According to this author Fidget Spinners are the answer to what she describes as an epidemic of boredom!
An epidemic, it’s said, that leads us to pursue unhealthy activities whilst we’re bored like shopping on Ebay (and consequently overspending). And maybe even boredom eating would come into that category, contributing to another epidemic that gets a lot of media coverage; obesity. Fidget Spinners claim to offer the antidote!
But whilst an epidemic of boredom would hardly seem of major importance, disruption in classroom needs to be. Which is what these fidget spinners are causing.
What are they anyway? They are little tools (not toys – apparently) that, whilst you fiddle with them (not play, of course), relieve other distracting activities that boredom can lead to like daydreaming for example, so the user will be able to concentrate better on the task in hand – like the lesson.
This is the way this latest craze is sold to us. But does this whole scenario not seem a little bit similar to the tale of the Emperor’s New Clothes?
Whilst research has shown that some children, particularly those with the condition ADHD, are able to concentrate more effectively whilst they are fiddling with something in their hands, teachers are finding that these items are creating more havoc in the classroom than achievement. Children are – quite naturally – more focussed on them than on some curriculum objectives that the teacher is trying to deliver.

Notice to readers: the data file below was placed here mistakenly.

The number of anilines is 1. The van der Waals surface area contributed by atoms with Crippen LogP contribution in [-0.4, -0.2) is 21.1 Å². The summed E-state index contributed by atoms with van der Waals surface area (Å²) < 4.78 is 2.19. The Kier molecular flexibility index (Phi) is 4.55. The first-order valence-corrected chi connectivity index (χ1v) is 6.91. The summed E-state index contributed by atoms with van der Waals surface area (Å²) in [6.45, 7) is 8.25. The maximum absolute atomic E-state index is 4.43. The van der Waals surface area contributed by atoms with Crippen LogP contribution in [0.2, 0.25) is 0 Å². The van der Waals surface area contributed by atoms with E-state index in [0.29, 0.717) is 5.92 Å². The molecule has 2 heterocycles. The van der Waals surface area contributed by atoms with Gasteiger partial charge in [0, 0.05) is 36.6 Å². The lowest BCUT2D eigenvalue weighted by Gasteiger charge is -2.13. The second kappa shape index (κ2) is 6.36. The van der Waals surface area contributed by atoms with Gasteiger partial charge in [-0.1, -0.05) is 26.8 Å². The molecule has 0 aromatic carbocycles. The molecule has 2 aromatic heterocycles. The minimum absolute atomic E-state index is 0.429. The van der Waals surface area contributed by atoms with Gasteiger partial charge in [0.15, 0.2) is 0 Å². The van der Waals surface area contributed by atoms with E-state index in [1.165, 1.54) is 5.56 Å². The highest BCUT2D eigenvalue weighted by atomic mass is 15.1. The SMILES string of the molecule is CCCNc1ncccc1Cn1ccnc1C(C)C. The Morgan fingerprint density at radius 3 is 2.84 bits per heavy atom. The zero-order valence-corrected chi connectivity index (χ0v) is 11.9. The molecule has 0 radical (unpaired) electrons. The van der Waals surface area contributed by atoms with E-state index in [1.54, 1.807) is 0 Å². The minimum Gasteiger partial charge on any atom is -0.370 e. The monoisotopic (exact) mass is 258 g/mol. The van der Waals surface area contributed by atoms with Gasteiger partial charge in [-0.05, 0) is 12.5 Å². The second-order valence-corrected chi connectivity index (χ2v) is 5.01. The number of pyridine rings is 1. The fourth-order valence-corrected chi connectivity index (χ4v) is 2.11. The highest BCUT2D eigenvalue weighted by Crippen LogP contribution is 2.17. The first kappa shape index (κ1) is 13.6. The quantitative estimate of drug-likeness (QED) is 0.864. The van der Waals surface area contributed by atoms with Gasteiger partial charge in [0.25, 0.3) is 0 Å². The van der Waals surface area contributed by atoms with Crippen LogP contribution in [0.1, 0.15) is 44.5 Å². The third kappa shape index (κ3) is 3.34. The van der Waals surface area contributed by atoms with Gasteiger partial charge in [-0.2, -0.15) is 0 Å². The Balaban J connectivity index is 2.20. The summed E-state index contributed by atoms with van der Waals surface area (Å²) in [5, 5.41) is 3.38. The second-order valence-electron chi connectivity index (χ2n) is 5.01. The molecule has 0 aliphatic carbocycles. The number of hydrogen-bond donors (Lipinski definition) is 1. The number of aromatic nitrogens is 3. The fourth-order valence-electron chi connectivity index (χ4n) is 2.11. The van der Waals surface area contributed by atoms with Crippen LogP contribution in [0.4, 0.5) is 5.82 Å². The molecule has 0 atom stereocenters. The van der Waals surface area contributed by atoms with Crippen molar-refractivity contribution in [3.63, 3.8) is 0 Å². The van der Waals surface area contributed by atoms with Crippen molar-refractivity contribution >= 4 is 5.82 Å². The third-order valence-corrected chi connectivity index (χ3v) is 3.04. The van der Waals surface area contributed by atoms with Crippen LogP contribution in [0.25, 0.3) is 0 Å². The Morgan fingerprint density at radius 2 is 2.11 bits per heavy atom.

And although adults in an office may manage their use of them effectively and still get their work done, anyone who knows children will probably agree that they won’t have those same management skills and are far more likely to be focussed on their Spinner than any spin coming from the teacher!
Consequently there are mounting requests for them to be banned from classrooms.
Staff generally agree that they are disrupting lessons and causing further stress to already stressed teachers. One harassed teacher gives their view here
The point is about these toys – and they have become more toys than tools now – that whilst they may be helping one child in a class of thirty kids, they’re very likely to be distracting twenty nine others. And is that fair? Would you allow your child to take them into classrooms?
Surely, knowing children as we do, is it not more likely that any child is going to be seduced by the presence of an intriguing little gadget like this, rather than what’s on offer on the curriculum?
Of course another argument would be that if the curriculum was more engaging there wouldn’t be any boredom anyway!
Whether you’re a parent, teacher or student, what are your thoughts? What would be your solution to the problem of allowing those who need it to be helped, whilst avoiding distraction of the rest?
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